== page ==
• Sabi Sabi

    Photo credit by Sabi Sabi Game Reseve, Kruger National Park, South Africa

  • Tswalu

    Photo credit by Amakhala Game Reserve, Eastern Cape, South Africa

  • IMG_3851

    Photo credit by !Khwa ttu San Culture and Education Centre, Western Cape, South Africa

  • Amakhala

    Amakhala Game Reserve, Eastern Cape, South Africa

UNWTO highlights five key reasons for tourism being strategic pillar of economic future

Highlighting five key reasons why tourism will be a strategic pillar of any truly sustainable economic future, UNWTO Secretary General Taleb Rifai said tourism creates jobs at a rate higher than many other sectors. Data shows that in the EU, during the last decade, the annual growth rate of employment in the tourism sector has almost always been higher than the growth rate of total employment.  He was speaking at the New Economy Forum on Tourism in the new “New Economy.” “Furthermore, tourism creates wealth and jobs not just in tourism, but in other sectors as well: At a time in which many economies face domestic constraints on consumption, international tourism brings not only direct export revenues, but also a very significant indirect impact through its enormous value chain,” he said.

Describing other key points he said that tourism is one of the most resilient economic sectors. Indeed, looking back on past decades, we see that international tourism decreased on only three occasions: in 2001 (-0.4%), following September 11, in 2003 (-1.-6%) due to the SARS outbreak and in 2009 (-3.8%) in the middle of one of the worst global economic crises of our time. More importantly, international tourism demand always bounced back stronger with growth rates much above the average. If tourism is important in the good times, during a crisis it is vital.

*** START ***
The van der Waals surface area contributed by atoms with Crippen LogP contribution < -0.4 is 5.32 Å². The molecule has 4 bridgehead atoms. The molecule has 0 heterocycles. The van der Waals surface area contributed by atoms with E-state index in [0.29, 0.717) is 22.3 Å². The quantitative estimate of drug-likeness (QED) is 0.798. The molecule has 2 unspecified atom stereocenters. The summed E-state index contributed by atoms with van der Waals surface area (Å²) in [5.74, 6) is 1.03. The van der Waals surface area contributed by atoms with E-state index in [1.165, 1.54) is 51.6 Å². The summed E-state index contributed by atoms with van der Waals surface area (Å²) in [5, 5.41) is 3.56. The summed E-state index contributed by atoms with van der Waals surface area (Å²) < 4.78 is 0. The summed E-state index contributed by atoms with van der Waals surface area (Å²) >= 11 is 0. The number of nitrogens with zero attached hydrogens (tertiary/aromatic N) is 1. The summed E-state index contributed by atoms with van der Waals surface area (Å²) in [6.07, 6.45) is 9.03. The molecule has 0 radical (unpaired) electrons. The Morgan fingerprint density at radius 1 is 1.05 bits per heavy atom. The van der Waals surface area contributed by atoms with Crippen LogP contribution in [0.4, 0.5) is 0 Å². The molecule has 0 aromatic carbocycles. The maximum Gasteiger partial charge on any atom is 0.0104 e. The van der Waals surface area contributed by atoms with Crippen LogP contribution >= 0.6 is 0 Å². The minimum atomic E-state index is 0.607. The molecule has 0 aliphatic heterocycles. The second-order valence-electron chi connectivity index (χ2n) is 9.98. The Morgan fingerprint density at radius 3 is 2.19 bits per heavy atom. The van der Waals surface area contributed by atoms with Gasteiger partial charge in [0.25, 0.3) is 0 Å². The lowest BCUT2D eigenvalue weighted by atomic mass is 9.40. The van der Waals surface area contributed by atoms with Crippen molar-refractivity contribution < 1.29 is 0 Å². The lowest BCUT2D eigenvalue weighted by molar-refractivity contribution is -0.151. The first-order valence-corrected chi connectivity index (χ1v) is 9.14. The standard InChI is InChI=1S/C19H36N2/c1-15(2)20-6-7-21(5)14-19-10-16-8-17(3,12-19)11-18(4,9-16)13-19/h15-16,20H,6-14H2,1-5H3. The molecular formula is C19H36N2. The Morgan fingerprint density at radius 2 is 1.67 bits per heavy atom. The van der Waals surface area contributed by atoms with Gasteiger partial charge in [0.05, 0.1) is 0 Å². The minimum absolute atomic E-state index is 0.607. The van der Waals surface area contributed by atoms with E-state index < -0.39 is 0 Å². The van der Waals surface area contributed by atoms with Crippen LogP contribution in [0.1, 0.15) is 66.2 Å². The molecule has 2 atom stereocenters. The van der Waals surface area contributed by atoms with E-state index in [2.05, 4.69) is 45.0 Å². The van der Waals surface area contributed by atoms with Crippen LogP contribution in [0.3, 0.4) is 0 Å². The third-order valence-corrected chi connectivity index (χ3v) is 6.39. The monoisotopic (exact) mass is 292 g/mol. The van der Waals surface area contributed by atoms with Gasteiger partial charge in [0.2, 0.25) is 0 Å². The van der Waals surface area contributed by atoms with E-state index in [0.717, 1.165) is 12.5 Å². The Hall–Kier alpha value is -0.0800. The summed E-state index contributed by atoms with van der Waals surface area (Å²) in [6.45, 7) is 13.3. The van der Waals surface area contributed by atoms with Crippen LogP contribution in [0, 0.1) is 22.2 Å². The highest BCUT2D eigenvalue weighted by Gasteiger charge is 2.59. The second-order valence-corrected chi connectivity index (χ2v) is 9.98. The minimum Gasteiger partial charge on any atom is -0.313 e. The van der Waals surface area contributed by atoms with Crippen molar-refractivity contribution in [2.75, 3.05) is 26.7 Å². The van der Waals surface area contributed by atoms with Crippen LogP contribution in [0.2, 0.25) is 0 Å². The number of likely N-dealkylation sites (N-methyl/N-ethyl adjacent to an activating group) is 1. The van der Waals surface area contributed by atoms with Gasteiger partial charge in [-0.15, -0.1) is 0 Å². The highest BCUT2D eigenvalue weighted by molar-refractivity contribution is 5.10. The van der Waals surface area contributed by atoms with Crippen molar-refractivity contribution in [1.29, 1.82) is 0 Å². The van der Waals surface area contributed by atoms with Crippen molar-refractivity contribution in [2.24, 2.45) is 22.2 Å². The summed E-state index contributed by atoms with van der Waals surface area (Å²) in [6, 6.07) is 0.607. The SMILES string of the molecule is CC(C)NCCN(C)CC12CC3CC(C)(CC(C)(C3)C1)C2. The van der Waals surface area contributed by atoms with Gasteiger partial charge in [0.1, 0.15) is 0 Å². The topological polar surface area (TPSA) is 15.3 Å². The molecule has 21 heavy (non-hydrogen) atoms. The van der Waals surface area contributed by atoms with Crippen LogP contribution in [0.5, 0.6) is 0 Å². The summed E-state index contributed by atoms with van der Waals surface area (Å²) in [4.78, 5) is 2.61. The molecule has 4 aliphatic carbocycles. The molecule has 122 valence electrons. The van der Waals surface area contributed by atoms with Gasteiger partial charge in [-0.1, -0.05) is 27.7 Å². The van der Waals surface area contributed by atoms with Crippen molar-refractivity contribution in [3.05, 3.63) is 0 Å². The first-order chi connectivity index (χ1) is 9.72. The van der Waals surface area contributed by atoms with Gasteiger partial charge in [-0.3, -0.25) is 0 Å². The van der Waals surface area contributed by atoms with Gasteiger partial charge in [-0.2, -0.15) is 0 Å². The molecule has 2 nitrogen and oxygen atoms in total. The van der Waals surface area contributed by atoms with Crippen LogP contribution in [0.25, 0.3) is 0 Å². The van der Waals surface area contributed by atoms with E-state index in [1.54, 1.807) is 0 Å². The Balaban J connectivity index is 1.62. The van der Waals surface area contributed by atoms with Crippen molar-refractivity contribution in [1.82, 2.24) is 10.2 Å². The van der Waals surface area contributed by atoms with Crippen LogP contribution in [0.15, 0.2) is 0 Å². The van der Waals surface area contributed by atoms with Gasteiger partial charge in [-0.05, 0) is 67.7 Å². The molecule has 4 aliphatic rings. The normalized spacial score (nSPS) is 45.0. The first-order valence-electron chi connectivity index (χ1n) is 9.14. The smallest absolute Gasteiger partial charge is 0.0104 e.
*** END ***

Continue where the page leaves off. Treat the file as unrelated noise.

“Thirdly tourism reduces poverty and supports development. Tourism accounts for 45% of the exports of developing countries and is often one of the sectors in which developing countries enjoy a competitive advantage given their abundant natural resources. In this respect, tourism is increasingly an important and effective tool in aid for development. Fourthly, tourism is a major contributor to a more environmentally sustainable economy. A recent report by the United Nations identified tourism as one of 10 sectors that are vital to greening the global economy. With the right investment, tourism can be a lead change agent in the move to a Green Economy by driving economic growth and job creation while simultaneously improving resource efficiency, minimizing environmental degradation and raising environmental awareness among travellers. And fifthly tourism can contribute to world peace and understanding. Quoting a Spanish journalist: “travel makes us better people”, tourism brings people of all backgrounds together and has immense potential in conflict prevention and crisis resolution. At the same time, it can be essential in bringing countries back to the international economy following a conflict, guaranteeing their stability and prosperity,” said the Secretary General.

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